The Publishing Post
The Publishing Conference: Free events Round Up
By Marouso Menegou
During the last weekend of April, Comma Press and Manchester Metropolitan University co-hosted the Publishing Conference 2021, an online event for both publishing hopefuls and young professionals in the early stages of their careers.
The programme included two free events that were streamed live on YouTube and a ticketed package for eight presentations from industry professionals that took place in closed Zoom sessions.
On the 24 April, Sarah Cleave from Comma Press introduced James Spackman of The bks Agency and The Spare Room Project. The conference started with ‘An Introduction to Publishing’ that was a comprehensible overview of the UK’s publishing industry. Then, the speaker further elaborated on the anatomy of a publishing firm and its departments, intellectual property and royalties.
James Spackman recommended The Content Machine by Michael Bhaskar for anyone who wants to get further insight into publishing. For those looking for their first job in the industry, he suggested following the work of the Publishers Association, The Bookseller, Creative Access for their “terrific work towards diversity”, BookMachine, the Stationers’ Company, SYP and @PubInterns on Twitter. Specifically for marketing and publicity he referred to the Book Marketing Society and the Publishers Publicity Circle, while for those interested in production he suggested following @_prod_squad_books on Instagram.
Even though networking is challenging for many people, especially in the early stages of their career, James Spackman offered a few ideas such as going to events, being brave and asking for advice from people already working in the industry. Aspiring publishers were encouraged to be open-minded and consider organisations of different sizes and specialisms, to develop a “systematic approach” while applying based on “constant awareness of deadlines.”
As for publishing interns, the agent and publisher recommended that all young professionals should not be thinking twice about asking questions. Of course, it was highlighted that the cornerstone in every aspect is honesty and commitment.
Closing his presentation, the speaker made an extensive reference to the Spare Room Project and the Spare Zoom Project. These resilient schemes act as a supporting element for young people and aspiring publishers from outside of London who either need a short stay in the capital for an interview, or who need access to advice from accomplished individuals in the industry.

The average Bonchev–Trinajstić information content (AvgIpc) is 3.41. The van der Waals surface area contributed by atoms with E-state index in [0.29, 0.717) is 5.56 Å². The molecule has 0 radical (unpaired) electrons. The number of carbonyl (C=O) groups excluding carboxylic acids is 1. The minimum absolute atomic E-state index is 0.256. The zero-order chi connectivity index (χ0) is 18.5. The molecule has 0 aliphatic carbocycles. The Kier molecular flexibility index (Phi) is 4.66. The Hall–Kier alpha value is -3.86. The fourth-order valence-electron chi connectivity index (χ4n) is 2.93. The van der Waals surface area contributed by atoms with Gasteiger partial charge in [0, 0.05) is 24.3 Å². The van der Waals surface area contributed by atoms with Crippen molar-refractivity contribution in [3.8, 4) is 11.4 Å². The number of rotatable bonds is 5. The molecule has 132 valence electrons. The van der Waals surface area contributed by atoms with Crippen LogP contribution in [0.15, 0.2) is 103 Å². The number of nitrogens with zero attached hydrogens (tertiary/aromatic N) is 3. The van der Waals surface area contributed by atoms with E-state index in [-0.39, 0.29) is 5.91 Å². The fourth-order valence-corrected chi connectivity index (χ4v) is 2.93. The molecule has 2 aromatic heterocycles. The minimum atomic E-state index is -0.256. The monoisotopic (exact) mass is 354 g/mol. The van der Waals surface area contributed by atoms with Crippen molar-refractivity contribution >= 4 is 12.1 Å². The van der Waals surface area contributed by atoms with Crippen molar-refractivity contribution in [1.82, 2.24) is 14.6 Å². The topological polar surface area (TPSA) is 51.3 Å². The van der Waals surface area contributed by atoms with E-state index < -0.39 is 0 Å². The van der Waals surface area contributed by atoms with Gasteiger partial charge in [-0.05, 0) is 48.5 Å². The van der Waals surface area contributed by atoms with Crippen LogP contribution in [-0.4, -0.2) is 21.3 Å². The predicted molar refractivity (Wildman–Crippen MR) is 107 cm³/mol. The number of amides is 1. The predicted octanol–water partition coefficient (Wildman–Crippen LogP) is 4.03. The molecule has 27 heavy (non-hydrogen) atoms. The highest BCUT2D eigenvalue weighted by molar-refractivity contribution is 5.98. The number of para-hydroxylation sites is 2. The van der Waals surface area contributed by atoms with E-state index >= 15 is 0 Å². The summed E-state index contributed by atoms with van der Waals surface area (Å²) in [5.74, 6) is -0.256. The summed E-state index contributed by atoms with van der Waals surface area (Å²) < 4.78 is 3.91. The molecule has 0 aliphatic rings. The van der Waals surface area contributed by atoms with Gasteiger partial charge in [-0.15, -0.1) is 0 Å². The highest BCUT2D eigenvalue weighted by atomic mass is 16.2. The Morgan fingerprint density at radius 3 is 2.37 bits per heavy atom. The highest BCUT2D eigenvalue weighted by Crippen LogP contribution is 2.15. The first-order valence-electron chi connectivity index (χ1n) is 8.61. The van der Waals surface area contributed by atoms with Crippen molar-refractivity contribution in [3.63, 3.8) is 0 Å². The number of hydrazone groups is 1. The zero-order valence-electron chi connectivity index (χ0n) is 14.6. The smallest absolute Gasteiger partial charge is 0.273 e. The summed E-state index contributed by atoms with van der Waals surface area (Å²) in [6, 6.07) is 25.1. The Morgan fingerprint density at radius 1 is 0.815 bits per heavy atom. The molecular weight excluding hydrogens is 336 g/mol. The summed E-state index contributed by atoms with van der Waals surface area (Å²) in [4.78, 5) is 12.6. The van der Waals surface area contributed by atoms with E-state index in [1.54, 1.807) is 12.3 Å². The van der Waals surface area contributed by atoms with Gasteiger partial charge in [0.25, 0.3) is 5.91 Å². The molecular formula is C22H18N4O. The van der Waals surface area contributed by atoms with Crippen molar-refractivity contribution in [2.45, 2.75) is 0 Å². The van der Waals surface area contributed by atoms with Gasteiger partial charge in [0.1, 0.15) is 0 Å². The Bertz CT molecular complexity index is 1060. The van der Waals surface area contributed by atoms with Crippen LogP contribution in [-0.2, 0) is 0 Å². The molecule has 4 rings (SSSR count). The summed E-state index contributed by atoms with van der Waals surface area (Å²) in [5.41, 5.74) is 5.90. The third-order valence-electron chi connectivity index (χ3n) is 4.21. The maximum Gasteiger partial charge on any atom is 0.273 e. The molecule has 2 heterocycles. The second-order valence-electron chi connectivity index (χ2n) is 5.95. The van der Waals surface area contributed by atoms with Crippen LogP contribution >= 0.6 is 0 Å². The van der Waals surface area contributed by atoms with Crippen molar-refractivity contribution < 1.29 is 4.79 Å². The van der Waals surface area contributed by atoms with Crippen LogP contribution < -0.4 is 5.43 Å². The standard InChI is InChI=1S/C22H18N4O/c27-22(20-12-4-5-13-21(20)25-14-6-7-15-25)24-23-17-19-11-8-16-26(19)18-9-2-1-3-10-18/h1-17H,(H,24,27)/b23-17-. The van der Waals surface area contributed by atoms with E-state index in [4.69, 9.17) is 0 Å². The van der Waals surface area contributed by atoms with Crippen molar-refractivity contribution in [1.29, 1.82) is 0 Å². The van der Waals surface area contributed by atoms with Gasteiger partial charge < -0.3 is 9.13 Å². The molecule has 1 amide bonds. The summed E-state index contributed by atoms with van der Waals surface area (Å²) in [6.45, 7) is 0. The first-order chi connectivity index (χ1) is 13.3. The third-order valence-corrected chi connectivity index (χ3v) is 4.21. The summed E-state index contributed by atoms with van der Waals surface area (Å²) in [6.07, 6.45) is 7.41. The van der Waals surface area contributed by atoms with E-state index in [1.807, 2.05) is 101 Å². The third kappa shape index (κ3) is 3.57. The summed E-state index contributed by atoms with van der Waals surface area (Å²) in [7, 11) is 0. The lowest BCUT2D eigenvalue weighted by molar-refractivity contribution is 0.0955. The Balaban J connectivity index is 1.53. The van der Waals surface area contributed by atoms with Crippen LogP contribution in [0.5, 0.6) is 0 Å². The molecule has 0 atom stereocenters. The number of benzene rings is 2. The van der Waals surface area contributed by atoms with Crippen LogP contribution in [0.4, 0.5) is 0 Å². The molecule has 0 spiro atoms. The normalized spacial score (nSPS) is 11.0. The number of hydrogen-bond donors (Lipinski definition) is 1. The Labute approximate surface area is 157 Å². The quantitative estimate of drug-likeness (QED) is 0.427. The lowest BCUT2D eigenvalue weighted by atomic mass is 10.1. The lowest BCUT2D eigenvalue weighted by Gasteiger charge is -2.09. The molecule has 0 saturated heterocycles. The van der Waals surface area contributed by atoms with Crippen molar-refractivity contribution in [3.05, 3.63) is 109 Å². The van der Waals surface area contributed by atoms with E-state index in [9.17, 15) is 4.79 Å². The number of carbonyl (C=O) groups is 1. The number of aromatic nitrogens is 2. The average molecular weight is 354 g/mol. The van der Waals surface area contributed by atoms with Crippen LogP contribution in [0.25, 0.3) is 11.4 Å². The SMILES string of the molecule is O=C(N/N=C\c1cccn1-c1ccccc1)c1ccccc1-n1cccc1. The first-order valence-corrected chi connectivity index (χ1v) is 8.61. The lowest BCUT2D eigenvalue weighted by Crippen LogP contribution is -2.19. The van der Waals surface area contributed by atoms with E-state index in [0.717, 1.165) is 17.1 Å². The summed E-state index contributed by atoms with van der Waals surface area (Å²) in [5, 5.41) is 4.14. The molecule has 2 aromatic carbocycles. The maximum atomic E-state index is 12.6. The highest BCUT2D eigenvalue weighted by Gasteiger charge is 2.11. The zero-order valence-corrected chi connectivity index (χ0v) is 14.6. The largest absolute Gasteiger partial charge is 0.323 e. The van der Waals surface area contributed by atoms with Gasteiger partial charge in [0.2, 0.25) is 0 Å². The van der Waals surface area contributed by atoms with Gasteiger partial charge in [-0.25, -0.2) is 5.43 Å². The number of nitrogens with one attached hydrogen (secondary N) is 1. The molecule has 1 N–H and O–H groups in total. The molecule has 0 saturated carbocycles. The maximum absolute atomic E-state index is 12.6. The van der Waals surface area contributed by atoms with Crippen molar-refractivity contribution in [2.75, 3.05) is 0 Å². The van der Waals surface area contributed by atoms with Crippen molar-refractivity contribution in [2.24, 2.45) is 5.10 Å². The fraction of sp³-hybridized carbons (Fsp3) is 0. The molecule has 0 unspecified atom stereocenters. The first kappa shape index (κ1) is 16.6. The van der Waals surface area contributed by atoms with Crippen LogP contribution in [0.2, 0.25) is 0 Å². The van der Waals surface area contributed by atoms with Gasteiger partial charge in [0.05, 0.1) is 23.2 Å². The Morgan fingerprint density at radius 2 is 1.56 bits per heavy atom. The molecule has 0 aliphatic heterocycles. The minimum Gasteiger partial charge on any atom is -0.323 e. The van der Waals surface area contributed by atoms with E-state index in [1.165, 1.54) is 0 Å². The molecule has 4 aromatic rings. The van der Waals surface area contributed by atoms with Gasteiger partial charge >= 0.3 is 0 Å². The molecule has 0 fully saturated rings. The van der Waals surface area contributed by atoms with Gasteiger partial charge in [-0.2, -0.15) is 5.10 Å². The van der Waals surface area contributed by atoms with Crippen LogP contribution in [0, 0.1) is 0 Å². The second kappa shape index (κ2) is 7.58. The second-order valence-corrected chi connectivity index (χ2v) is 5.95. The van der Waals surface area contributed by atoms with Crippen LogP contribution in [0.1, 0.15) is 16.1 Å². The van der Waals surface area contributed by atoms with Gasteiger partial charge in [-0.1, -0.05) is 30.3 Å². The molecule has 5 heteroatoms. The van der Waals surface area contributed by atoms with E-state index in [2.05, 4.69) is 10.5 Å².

At the start of the second free panel on the 25 April, Rosie Hilton, SYP North Co-Chair, introduced Suzy Astbury, Managing Director of Inspired Selection. Hilton went on to present Raakhi Vadera, HR Manager at Pan Macmillan and Anne Ashworth, Head of Employee Apprenticeships at Pearson PLC. After sharing their experience regarding their induction to publishing, the speakers argued on what could be a strategic approach when it comes to applications. They also discussed internships, London-centrism and how looking for a job in publishing during the pandemic might be the best time to try breaking into the industry.
The panellists emphasised that understanding an individual’s strengths and abilities is necessary to decide which department is more suitable for each candidate. Organisations such as Inspired Selection and Pearson PLC are definitely worth working with to increase one’s chances of getting their first job.
As for apprenticeships, it became clear that all people aged over sixteen can apply and that showing enthusiasm, especially for learning, is a primary asset! The panellists also claimed that digital skills are a plus but not essential, as these can be learned during an apprenticeship.
They suggested tailoring cover letters to the job description by focusing on transferrable skills and promoting an honest approach throughout the application process, which can let the recruiters or HR team know what you can bring to a team or company.
Emphasis was given to additional skills such as creativity which is a vital trait for all roles in the industry, as well as proficiency in programs such as Excel. Needless to say, that showing passion for the industry and the publisher, identifying trends and having an eye for what can be commercially successful can prove to be the steppingstones to achieving that dream job.
In an effort to prevent candidates from being on the ‘naughty list’, some common mistakes were highlighted. Among those, were the incidents of cover letters being addressed to the wrong publisher.
The main emphasis of this two-day event was increasing transparency, accessibility and inclusivity in the industry especially for those living in the North. Both panels are still available on Comma Press’ YouTube channel.